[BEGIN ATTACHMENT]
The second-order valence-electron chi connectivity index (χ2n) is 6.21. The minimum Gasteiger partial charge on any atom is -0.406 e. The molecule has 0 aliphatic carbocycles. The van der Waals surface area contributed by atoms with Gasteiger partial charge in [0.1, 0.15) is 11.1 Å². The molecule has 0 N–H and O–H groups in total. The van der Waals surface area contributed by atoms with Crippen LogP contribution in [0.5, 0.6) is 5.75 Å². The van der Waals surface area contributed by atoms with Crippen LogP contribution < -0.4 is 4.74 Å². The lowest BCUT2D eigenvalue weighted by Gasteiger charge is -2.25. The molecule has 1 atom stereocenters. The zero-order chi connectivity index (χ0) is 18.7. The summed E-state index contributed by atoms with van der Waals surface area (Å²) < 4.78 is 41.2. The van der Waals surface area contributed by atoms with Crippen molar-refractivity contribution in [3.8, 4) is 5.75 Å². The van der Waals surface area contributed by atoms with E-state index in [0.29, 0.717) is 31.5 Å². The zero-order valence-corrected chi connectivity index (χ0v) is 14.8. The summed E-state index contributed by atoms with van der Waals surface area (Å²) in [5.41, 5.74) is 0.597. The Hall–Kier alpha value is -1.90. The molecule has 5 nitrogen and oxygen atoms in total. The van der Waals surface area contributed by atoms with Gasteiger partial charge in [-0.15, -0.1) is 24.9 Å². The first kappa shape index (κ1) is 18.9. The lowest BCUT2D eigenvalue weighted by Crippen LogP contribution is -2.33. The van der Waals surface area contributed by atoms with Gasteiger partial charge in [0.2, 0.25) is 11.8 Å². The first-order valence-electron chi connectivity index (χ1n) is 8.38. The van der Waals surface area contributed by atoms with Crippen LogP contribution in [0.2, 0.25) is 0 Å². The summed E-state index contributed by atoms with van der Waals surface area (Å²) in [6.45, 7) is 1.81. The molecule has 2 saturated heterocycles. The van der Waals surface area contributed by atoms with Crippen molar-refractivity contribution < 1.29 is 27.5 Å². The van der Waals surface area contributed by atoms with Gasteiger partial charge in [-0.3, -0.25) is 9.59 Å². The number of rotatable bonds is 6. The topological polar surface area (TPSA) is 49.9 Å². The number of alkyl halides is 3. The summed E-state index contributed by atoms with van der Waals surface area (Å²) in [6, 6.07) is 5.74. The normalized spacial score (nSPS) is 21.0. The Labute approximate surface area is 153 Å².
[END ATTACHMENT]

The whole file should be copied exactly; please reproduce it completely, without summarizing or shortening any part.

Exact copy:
The second-order valence-electron chi connectivity index (χ2n) is 6.21. The minimum Gasteiger partial charge on any atom is -0.406 e. The molecule has 0 aliphatic carbocycles. The van der Waals surface area contributed by atoms with Gasteiger partial charge in [0.1, 0.15) is 11.1 Å². The molecule has 0 N–H and O–H groups in total. The van der Waals surface area contributed by atoms with Crippen LogP contribution in [0.5, 0.6) is 5.75 Å². The van der Waals surface area contributed by atoms with Crippen LogP contribution < -0.4 is 4.74 Å². The lowest BCUT2D eigenvalue weighted by Gasteiger charge is -2.25. The molecule has 1 atom stereocenters. The zero-order chi connectivity index (χ0) is 18.7. The summed E-state index contributed by atoms with van der Waals surface area (Å²) < 4.78 is 41.2. The van der Waals surface area contributed by atoms with Crippen molar-refractivity contribution in [3.8, 4) is 5.75 Å². The van der Waals surface area contributed by atoms with E-state index in [0.29, 0.717) is 31.5 Å². The zero-order valence-corrected chi connectivity index (χ0v) is 14.8. The summed E-state index contributed by atoms with van der Waals surface area (Å²) in [5.41, 5.74) is 0.597. The Hall–Kier alpha value is -1.90. The molecule has 5 nitrogen and oxygen atoms in total. The van der Waals surface area contributed by atoms with Gasteiger partial charge in [-0.15, -0.1) is 24.9 Å². The first kappa shape index (κ1) is 18.9. The lowest BCUT2D eigenvalue weighted by Crippen LogP contribution is -2.33. The van der Waals surface area contributed by atoms with Gasteiger partial charge in [0.2, 0.25) is 11.8 Å². The first-order valence-electron chi connectivity index (χ1n) is 8.38. The van der Waals surface area contributed by atoms with Crippen LogP contribution in [0.2, 0.25) is 0 Å². The summed E-state index contributed by atoms with van der Waals surface area (Å²) in [6.45, 7) is 1.81. The molecule has 2 saturated heterocycles. The van der Waals surface area contributed by atoms with Crippen molar-refractivity contribution < 1.29 is 27.5 Å². The van der Waals surface area contributed by atoms with Gasteiger partial charge in [-0.3, -0.25) is 9.59 Å². The number of rotatable bonds is 6. The topological polar surface area (TPSA) is 49.9 Å². The number of alkyl halides is 3. The summed E-state index contributed by atoms with van der Waals surface area (Å²) in [6, 6.07) is 5.74. The normalized spacial score (nSPS) is 21.0. The Labute approximate surface area is 153 Å².